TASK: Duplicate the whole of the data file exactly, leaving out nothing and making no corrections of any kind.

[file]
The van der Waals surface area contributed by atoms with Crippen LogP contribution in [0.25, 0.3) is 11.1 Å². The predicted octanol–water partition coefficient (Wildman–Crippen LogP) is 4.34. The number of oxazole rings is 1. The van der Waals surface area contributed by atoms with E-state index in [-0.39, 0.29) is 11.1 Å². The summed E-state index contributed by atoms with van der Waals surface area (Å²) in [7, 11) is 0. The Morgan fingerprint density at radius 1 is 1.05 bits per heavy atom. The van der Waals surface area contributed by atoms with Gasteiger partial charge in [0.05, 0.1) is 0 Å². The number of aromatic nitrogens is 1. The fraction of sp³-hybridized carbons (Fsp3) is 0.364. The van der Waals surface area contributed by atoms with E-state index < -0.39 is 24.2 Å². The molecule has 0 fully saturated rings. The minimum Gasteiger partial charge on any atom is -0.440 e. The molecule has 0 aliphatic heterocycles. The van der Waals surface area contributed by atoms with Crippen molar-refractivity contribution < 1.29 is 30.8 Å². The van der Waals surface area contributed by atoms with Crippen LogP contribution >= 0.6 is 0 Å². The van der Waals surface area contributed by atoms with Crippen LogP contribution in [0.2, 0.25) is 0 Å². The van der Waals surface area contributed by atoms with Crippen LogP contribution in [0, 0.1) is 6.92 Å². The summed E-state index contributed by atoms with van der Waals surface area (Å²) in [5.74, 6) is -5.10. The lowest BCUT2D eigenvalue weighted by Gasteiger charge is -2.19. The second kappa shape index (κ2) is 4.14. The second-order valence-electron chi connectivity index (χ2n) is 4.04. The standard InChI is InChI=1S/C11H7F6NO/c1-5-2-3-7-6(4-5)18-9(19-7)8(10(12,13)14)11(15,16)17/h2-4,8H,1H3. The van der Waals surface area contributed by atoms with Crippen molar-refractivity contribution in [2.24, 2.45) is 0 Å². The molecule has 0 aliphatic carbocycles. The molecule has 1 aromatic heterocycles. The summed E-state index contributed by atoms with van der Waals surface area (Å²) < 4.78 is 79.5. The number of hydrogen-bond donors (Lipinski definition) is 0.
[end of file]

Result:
The van der Waals surface area contributed by atoms with Crippen LogP contribution in [0.25, 0.3) is 11.1 Å². The predicted octanol–water partition coefficient (Wildman–Crippen LogP) is 4.34. The number of oxazole rings is 1. The van der Waals surface area contributed by atoms with E-state index in [-0.39, 0.29) is 11.1 Å². The summed E-state index contributed by atoms with van der Waals surface area (Å²) in [7, 11) is 0. The Morgan fingerprint density at radius 1 is 1.05 bits per heavy atom. The van der Waals surface area contributed by atoms with Gasteiger partial charge in [0.05, 0.1) is 0 Å². The number of aromatic nitrogens is 1. The fraction of sp³-hybridized carbons (Fsp3) is 0.364. The van der Waals surface area contributed by atoms with E-state index < -0.39 is 24.2 Å². The molecule has 0 fully saturated rings. The minimum Gasteiger partial charge on any atom is -0.440 e. The molecule has 0 aliphatic heterocycles. The van der Waals surface area contributed by atoms with Crippen molar-refractivity contribution < 1.29 is 30.8 Å². The van der Waals surface area contributed by atoms with Crippen LogP contribution >= 0.6 is 0 Å². The van der Waals surface area contributed by atoms with Crippen LogP contribution in [0.2, 0.25) is 0 Å². The van der Waals surface area contributed by atoms with Crippen LogP contribution in [0, 0.1) is 6.92 Å². The summed E-state index contributed by atoms with van der Waals surface area (Å²) in [5.74, 6) is -5.10. The lowest BCUT2D eigenvalue weighted by Gasteiger charge is -2.19. The second kappa shape index (κ2) is 4.14. The second-order valence-electron chi connectivity index (χ2n) is 4.04. The standard InChI is InChI=1S/C11H7F6NO/c1-5-2-3-7-6(4-5)18-9(19-7)8(10(12,13)14)11(15,16)17/h2-4,8H,1H3. The van der Waals surface area contributed by atoms with Crippen molar-refractivity contribution in [2.24, 2.45) is 0 Å². The molecule has 0 aliphatic carbocycles. The molecule has 1 aromatic heterocycles. The summed E-state index contributed by atoms with van der Waals surface area (Å²) < 4.78 is 79.5. The number of hydrogen-bond donors (Lipinski definition) is 0.